Marine Corps Limiting Liquor Sales In Effort To Keep Troops Fighting Mad
QUANTICO, VA — The Marine Corps is taking steps to limit on-base liquor sales as the first stage of the Corps’ ramp-up for the possible conflict in Syria, keeping troops so furious they’ll destroy everything as soon as they arrive in country.
Bill Allen, the director of Semper Fit and the Exchange Services Division, said he is taking immediate steps in response to a memo from Headquarters Marine Corps directing more restrictions on alcohol sales.
"Look, that silly breathalyzer plan just wasn't doing the trick," Allen said. "We figure if the troops have to go farther to get their liquor they'll spend less time actually drinking." He went on to explain hard liquor will no longer be sold at sites adjacent to barracks, such as the post exchange, the roach coach, and several day care centers.
A spokesman for the Marine Corps says Marine leaders hope this will encourage Marines to engage their local communities with public drunkenness, instead of sitting in their barracks rooms playing video games seated on thrones built from cases of beer.
Further, alcohol will only be sold until 10 p.m. in Marine Corps exchanges. Tired of fielding 2 a.m. phone calls concerning alcohol-related liberty incidents, company First Sergeants are cautiously hoping to only get pulled out of bed around 11 p.m. instead.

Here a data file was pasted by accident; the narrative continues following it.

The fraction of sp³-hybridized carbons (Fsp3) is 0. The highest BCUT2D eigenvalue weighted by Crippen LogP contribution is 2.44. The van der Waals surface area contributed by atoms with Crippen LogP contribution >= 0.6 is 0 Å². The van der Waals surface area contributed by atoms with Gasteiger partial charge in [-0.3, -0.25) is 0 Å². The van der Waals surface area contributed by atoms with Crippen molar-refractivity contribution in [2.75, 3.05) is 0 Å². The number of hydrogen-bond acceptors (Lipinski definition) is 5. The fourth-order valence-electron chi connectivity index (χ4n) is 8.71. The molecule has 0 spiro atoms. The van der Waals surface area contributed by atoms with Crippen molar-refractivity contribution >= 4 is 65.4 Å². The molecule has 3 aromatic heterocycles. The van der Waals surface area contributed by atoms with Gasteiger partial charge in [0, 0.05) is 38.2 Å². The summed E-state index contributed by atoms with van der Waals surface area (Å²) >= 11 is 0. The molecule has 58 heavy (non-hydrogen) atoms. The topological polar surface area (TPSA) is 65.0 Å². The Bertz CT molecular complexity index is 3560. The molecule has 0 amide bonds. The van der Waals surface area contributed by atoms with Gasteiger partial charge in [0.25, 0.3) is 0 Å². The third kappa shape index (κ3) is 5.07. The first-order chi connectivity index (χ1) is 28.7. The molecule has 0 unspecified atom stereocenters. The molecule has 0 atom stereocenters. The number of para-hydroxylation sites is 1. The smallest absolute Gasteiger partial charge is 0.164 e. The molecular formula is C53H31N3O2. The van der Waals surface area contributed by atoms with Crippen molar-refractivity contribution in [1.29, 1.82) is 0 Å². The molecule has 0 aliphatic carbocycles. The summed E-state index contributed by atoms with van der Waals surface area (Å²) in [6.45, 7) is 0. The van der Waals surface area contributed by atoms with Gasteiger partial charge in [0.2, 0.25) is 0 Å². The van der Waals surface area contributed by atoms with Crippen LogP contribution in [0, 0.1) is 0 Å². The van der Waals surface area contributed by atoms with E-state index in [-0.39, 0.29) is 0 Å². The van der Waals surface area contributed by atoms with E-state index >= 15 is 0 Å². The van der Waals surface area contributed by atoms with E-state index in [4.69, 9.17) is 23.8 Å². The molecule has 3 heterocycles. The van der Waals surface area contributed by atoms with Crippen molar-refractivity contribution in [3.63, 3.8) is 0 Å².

Base Military Police are positive in their reaction to the new directive.
"In the past we've had to respond to a wide range of drunken stupidity," remarked one MP. "Pulling drunks out of our patrol cars and wiping their puke off the seats is a pain in the ass. About time we pushed this nonsense out in town where it belongs so the civilian police can handle it. Now we can get back to really important things like glow belt enforcement and ensuring joggers are not wearing ear buds."
In an effort to support initiatives to promote readiness, safety, fitness, and health, the sale and display of alcohol will now take up no more than 10 percent of retail space within stores, down from its current 90 percent.
The extra floor space will be instead used to market energy drinks, potato chips, and tobacco products. Alternatively, the Marine Corps Association is campaigning to fill the shelves with PME books from the Commandant's reading list.
It is believed the new directive will be as equally effective as the recent ban on on-base sales of pornography, also part of a policy designed to direct Marines' energy into combat efficiency.
The twin motivators of sexual repression and sober fury are hoped to be a combat multiplier on the Syrian front.
"The new mission of the Marine rifle squad," said one squad leader, "is to locate, close with, and destroy the enemy by fire and raging hard-ons."